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Spare Mobile Connector a waste?

Discussion in 'Roadster: Technical' started by smorgasbord, Jun 29, 2011.

  1. smorgasbord

    smorgasbord Active Member

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    I wish I had insisted that Tesla not deliver me the standard "Spare Mobile Connector" and instead sell me the NEMA 5-15 adapter for the UMC.

    Would I ever carry just the Spare Mobile Connector? No. But, if I'm traveling to unknown places, I want the ability to charge via either 220 or if 110 if that is the only thing available. So, now I'm carrying two cables instead of one cable with 2 adapters. It's a waste.

    Am I missing anything?
     
  2. Kevin Sharpe

    Kevin Sharpe Active Member

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    I think it's useful to carry both cables because if you have a failure in the UMC while traveling then you are completely stuffed... think of it as redundancy.
     
  3. S-2000 Roadster

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    I leave the UMC in my garage, connected to 240V/50A service, and carry the Spare Mobile Connector in the car at all times for unexpected emergency charging. In that sense I don't find it redundant at all.

    When I travel out of town, though, I bring the UMC. Thanks for pointing out that the NEMA 5-15 adapter might be a good purchase consideration. Now that you mention it, I might prefer to leave the Spare Mobile Connector at home if the trunk space is getting tight (as it is wont to do). I'm sure the UMC 5-15 adaptor is much smaller.
     
  4. tennis_trs

    tennis_trs 2010 2.0 Roadster Sport

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    Is there really a NEMA 5-15 for the UMC? It seems like some of the info on the Tesla site at least implicitly indicates that the UMC only supports 240V, even though it looks like they sell NEMA 5-15 and 5-20 adaptors.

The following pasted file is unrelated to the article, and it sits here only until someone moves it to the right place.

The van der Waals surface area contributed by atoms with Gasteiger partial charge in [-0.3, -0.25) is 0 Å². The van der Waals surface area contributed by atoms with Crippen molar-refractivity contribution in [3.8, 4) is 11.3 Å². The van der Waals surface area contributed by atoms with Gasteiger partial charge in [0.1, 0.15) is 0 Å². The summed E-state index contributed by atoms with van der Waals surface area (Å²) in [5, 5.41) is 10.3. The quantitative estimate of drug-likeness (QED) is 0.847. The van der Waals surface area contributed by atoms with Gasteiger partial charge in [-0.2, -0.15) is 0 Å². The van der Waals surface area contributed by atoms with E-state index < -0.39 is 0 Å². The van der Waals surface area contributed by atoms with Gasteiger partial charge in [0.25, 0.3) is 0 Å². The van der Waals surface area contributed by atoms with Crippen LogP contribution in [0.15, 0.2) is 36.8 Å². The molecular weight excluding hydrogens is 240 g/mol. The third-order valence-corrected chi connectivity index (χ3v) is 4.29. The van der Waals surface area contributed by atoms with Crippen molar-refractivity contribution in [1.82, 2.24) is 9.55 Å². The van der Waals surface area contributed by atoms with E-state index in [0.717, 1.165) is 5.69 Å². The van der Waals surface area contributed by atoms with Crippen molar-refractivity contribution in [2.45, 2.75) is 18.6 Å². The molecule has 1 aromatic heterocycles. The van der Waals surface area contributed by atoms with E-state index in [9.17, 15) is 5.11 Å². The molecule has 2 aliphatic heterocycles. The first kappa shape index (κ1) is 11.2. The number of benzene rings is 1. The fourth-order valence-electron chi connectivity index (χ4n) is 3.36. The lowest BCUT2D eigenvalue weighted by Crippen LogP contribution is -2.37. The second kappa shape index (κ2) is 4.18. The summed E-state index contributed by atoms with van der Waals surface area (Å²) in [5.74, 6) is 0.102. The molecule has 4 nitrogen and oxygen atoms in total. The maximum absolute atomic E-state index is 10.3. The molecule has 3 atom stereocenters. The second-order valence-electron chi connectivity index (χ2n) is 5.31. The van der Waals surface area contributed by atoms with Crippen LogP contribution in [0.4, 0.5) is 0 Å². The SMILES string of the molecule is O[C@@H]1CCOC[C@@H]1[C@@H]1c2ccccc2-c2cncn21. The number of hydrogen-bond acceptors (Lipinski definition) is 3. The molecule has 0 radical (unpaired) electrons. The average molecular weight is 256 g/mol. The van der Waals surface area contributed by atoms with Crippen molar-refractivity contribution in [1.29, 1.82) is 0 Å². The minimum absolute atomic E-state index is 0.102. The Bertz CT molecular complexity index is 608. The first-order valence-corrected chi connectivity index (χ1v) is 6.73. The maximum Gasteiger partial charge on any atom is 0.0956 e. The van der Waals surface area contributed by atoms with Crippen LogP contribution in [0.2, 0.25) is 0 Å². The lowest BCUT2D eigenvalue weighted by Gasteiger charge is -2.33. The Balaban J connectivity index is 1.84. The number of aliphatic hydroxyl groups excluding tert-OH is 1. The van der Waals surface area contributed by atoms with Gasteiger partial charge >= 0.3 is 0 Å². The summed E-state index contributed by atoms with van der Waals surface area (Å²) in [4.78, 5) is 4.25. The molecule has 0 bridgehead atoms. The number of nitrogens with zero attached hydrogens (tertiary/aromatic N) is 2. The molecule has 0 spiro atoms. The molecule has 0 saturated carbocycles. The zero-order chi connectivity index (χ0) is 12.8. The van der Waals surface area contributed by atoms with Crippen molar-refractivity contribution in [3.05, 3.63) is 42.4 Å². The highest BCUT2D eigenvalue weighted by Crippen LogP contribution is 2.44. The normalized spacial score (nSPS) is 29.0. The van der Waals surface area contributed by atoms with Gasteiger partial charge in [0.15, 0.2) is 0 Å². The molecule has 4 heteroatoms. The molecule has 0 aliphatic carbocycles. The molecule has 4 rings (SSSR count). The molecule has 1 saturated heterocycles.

This page:
    Universal Mobile Connector - Available in North America Only Tesla Motors
    Says 208-240 or 240V everywhere. It only shows 8 instead of 10 adaptors in the one picture, but then it calls out 10 adaptors and shows the 5-15 and 5-20 in the list of charging times.
    This page:
    Universal Adapters - Available in North America Only (charging) Tesla Motors
    Also shows just 8 adaptors in the picture and indicates 240V in the text, but shows the 5-15 and 5-20 in the list of charging times and the pulldown seems to let you buy them.

    I expect that I'll eventually want the 5-15 adaptor, but haven't gotten around to determining if it really is available.
     
  5. Doug_G

    Doug_G Lead Moderator

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    I keep the Spare Connector in my trunk as an emergency backup. I never even took the cable ties off of it until recently, when I had an overnight stay in a hotel. Hotels can often accommodate you with 110V if you call ahead. My record so far is three hotels, three plugs, although in all three cases it took "special" parking arrangements. I'm 0 for 3 on 220V.

    Although it is slow as molasses, I have found 110V 12A does add usable range on an overnight stop. In a recent two-day stay it topped me all the way up! On my last road trip I encountered a defective NEMA 14-50 circuit, and I would have had a big problem except that I had accumulated an extra 50 ideal km at the hotel the night before.

    After this experience, I will always take the opportunity to plug into 110V even if I don't think I need it.
     
  6. Jaff

    Jaff Active Member

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    #6 Jaff, Jun 29, 2011
    Last edited: Jun 29, 2011
    A few weeks ago, I travelled around 240 kms to the cottage for a long weekend...I only had the Spare Connector to charge back up (as I had no access to any larger type of circuit).

    I was virtually plugged in all weekend, but I did make 3 small trips into the local "one horse town" to pick up supplies (and wow the locals) :biggrin::wink:

    Without the spare connector, I couldn't have made the trip.

    It is slow, but it is peace of mind!

    Besides, I use the Spare Connector to keep my battery pack warm when parked outside in the winter...that in itself (warm pack = no loss of regen braking) is worth the cost of admission for me.
     
  7. smorgasbord